Overall, dealing with both addiction and mental illness can be a difficult process. There are likely many underlying issues that will need to be addressed and worked through. The aforementioned information makes a great starting point in order to ensure that patients are able to fully recover and go on to live normal healthy lives. Reintegrating back into society can often be difficult. So, it is important that you take the proper steps to ensure that patients are well-prepared to return to independent living and that they have the proper tools and knowledge needed to be successful.


Substance Abuse Practitioner Program Article on Grief of Addicted Family Member

Family grieves over addicted loved ones.  The stigma and grief associated with such matters can take a heavy toll on family members.  Family members have to deal with many matters on numerous financial, emotional and mental stages.   Like any loss, a family member may go through the stages of grief associated with it.  The numerous secondary losses of losing a family member to addiction are also present.

Addiction goes beyond the person and affects one’s family. Please also review our Substance Abuse Practitioner Program

The article, “Stages Of Grief When A Loved One Is Addicted” by Brittany Meadows states,

“Most people never think that they will one day witness addiction firsthand. Many people dealing with addiction in their family don’t fully understand the disease of addiction and how it not only impacts the person suffering with substance abuse, but everyone else in their life.”

To read the entire article, please click here

Please also review our Grief Counseling Training Program, as well as our Substance Abuse Practitioner Program and see if it meets your academic and professional goals.

Substance Abuse Practitioner Program Article on Men and Mental Illnesss

Many men suffer from alcoholism and mental illness but find no help.  This is partly due to attitudes towards men and how mental illness is approached.  Men need as much help as women when it comes to mental issues and require the same help.  Men just need to ask for it.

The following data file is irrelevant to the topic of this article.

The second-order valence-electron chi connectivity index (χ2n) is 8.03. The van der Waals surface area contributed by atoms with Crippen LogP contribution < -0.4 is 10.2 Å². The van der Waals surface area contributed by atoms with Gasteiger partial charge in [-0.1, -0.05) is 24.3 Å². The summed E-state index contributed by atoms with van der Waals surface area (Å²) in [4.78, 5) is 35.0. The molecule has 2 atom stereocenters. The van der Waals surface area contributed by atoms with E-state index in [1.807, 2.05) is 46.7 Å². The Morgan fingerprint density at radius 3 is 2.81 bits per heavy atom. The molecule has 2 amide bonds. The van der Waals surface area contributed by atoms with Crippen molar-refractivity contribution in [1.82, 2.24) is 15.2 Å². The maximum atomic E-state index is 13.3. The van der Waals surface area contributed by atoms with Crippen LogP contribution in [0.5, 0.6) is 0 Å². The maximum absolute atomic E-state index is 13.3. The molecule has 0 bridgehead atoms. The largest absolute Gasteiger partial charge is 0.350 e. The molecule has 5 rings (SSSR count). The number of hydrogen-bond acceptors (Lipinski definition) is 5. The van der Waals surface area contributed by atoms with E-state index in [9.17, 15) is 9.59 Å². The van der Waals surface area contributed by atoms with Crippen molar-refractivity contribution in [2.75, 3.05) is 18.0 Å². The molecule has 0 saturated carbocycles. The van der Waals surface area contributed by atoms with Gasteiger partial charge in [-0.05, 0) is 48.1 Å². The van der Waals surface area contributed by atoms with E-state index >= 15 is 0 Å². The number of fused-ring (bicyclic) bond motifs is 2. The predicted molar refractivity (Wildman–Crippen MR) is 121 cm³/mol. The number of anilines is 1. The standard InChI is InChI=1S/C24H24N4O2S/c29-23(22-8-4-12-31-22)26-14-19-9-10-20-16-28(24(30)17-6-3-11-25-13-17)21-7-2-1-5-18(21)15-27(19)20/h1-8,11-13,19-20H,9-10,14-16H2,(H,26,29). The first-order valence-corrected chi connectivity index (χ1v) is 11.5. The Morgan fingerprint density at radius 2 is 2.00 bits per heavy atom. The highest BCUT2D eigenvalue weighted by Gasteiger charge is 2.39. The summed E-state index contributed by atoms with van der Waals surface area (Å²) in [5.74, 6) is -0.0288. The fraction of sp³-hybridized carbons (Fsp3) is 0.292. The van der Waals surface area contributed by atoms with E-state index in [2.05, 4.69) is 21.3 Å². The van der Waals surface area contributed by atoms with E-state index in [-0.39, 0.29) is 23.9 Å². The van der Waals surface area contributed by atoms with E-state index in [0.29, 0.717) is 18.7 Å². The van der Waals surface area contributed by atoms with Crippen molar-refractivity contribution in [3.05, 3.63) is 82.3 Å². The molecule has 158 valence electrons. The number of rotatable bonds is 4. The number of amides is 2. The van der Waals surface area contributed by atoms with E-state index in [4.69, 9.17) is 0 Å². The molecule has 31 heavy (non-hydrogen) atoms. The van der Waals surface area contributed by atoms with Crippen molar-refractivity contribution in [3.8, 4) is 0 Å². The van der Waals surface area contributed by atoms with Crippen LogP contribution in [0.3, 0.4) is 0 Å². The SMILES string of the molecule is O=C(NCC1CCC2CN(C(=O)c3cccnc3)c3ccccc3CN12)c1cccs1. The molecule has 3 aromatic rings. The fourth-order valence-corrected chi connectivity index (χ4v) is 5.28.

Many men do not seek the help they need to get well. Please also review our Substance Abuse Practitioner Program and see if it matches your goals

The article, “Why Many Men Have a Harder Time Seeking Treatment for Mental Illness” from Healthline states,

“I think part of it may be this macho thing,” Dr. Raymond Hobbs, a physician consultant at Blue Cross Blue Shield of Michigan, told Healthline. “A lot of guys don’t want to admit they have this problem. They still see depression as a sign of weakness.”

To read the entire article, please click here

Please also review our Substance Abuse Practitioner Program and see if it meets your academic needs.

Substance Abuse Practitioner Article on Substance Abuse and Employees

Employers are faced with issues of employees.  The issues can come to work but many of them can be dealt with efficiently.  Stress, anxiety and grief can all be met with a kind hand, but also the issue of substance abuse.  As long as substance abuse is not affecting the workplace, how can an employer help an employee suffering from this and maintain productivity?

Its beneficial for employers to help employees with substance abuse issues. Please also review our Substance Abuse Practitioner Program and see if it meets your academic and professional goals

The article, “Taking On Substance Use Disorder As An Employer — Getting It Right” by Gary Gottlieb states,

“Nearly one in ten full-time workers in the U.S. has a substance abuse problem, and the National Alliance on Mental Illness (NAMI) reports that 7.9 million individuals in the U.S. are dealing with a dual diagnosis: experiencing substance use disorder along with another mental health condition like anxiety, depression, or bipolar disorder. Substance use can involve alcohol, prescription or illicit drugs.”

To read the entire article, please click here

Substance abuse is a serious issue. Please also review our Substance Abuse Practitioner Program and see if it matches your academic and professional goals.

Substance Abuse Practitioner Article on Variance in Substance Abuse Treatment

Short article on the variance of the effective nature of substance abuse counseling and treatment.  It can vary due to the subjective nature of individuals.  It is important for substance abuse consultants to identify areas that can prove negative for some and positive for others.